Most studies of the biological effects of ginsenosides have been in cell culture or animal models and thus their relevance to human biology is unknown. Effects on the cardiovascular system, the central nervous system and the immune system have been reported, primarily in rodents. Antiproliferative effects have also been described. Two broad mechanisms of action have been suggested for ginsenoside activity, based on their similarity to steroid hormones. They are amphiphilic and may interact with and change the properties of cell membranes. Some ginsenosides have also been shown to be partial agonists of steroid hormone receptors. It is not known how these mechanisms yield the reported biological effects of ginsenosides. The molecules as a class have low bioavailability due to both metabolism and poor intestinal absorption.


The succinct synthesis of warfarin starts with condensation of ortho-hydroxyacetophenone (1–2) with ethyl carbonate to give the b-ketoester as the intermediate shown in the enol form. Attack of the phenoxide on the ester grouping leads to cyclization and formation of the coumarin. Conjugate addition of the anion from that product to methyl styryl ketone gives the corresponding Michael adduct and thus warfarin.

Synthesis of warfarin

The mechanism of action of warfarin is due to its ability to antagonize the functions of vitamin K. Various coagulation factors (prothrombin and factors VII, IX and X) in order to become active have to undergo post-translational modifications which consist in carboxylation of certain glutamic acid residues, in order to generate the acid γ-carboxyglutamic. During decarboxylation process of vitamin K, which fixes and then transfers the CO2 molecule, is converted in epoxide vitamin K which is then converted back to the previous form by epoxide vitamin K reductase. This enzyme is the target of the action of warfarin, which determines the inhibition.
In order to obtain the anticoagulant effects of the drug, it is necessary that the pool of vitamin K is largely converted into epoxide. Only then, in fact, the factors of coagulation products will not be made active and will not be able to exert its action. Also some coagulation factors have a half-life of a few days: you will have to wait to be consumed naturally or degraded to achieve a pharmacological complete. It is for these reasons that the effects of the drug begin to appear after 8-12 hours after ingestion and reach their maximum effect after 48-72 hours.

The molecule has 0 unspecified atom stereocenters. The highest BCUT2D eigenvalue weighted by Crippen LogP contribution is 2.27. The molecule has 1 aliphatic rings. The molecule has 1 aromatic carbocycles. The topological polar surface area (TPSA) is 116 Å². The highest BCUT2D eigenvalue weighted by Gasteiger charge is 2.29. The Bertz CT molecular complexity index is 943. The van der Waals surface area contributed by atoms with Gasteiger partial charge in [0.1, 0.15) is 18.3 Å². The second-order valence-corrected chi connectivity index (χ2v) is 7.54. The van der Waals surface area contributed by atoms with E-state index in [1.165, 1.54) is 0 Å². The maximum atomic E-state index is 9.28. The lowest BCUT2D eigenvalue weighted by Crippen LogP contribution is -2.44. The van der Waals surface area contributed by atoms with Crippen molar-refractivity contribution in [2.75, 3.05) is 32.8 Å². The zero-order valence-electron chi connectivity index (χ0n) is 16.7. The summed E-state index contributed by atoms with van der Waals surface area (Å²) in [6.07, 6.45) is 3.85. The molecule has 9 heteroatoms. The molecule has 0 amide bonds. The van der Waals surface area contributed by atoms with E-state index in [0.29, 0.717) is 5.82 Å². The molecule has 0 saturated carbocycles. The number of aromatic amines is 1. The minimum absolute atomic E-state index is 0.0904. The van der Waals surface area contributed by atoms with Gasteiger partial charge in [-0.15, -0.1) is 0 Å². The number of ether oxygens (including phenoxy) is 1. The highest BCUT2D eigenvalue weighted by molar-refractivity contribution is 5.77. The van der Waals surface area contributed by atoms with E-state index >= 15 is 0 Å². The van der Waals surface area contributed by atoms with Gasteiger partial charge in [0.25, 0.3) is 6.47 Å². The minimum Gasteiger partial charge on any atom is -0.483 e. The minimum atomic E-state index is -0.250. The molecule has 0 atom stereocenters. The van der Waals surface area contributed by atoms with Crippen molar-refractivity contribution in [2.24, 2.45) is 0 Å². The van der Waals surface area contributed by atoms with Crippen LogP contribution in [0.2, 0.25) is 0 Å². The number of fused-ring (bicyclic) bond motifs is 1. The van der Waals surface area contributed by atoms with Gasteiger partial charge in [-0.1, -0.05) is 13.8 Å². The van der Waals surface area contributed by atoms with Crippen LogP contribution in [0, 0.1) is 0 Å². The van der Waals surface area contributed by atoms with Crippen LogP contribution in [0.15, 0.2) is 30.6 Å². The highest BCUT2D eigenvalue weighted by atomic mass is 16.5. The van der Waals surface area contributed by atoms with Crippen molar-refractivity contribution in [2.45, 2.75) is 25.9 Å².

Warfarin is presented as two enantiomers (S and R), the first of which presents a greater anticoagulant activity than the second. The two enantiomers are metabolized by two different cytochromes: CYP2C9 is in charge of S-warfarin, the CYP3A4 is responsible for the R. These isoenzymes determine the production of inactive metabolites that are conjugated with glucuronic acid in the liver and eliminated in faeces and urine.


Ginseng is an energy drink very used in people. So it’s important to know the interaction between this drink and drugs that people take. There are some studies about this issue.

The first one is a case report conducted by Katherine Janetzky and Anthony P. Morreale in 1997.
In this study the authors examine a 47-year-old man with a St. Jude-type mechanical heart valve in the aortic position, who had received anticoagulation therapy with warfarin since 1990 to prevent embolic events. He had a history of hypertension, angina, and osteoarthritis. Other medications included diltiazem hydrochloride 30 mg three times daily, nitroglycerin as needed for chest pain, and salsalate 500 mg three times daily as needed. He had taken diltiazem since July 1988, nitroglycerin as needed since 1990, and salsalate as needed since 1992. The dosage of warfarin sodium had remained 5 mg/day (7.5 mg each Tuesday). The International Normalized Ratio (INR) had ranged from 3.0 to 4.0 (goal, 2.5–3.5) for the past nine months; INR was measured every two to seven weeks. In February 1995 the patient started taking ginseng capsules (Ginsana) three times daily in an effort to boost his “energy level”. His INR was 3.1 four weeks before he started taking ginseng. Two weeks after the patient started taking ginseng, his INR declined to 1.5. Ginseng was discontinued, and the INR returned to 3.3 in two weeks. The patient denied changing his drug regimen during this period and said his dietary vitamin K content had been consistent and his compliance with all of his medications good.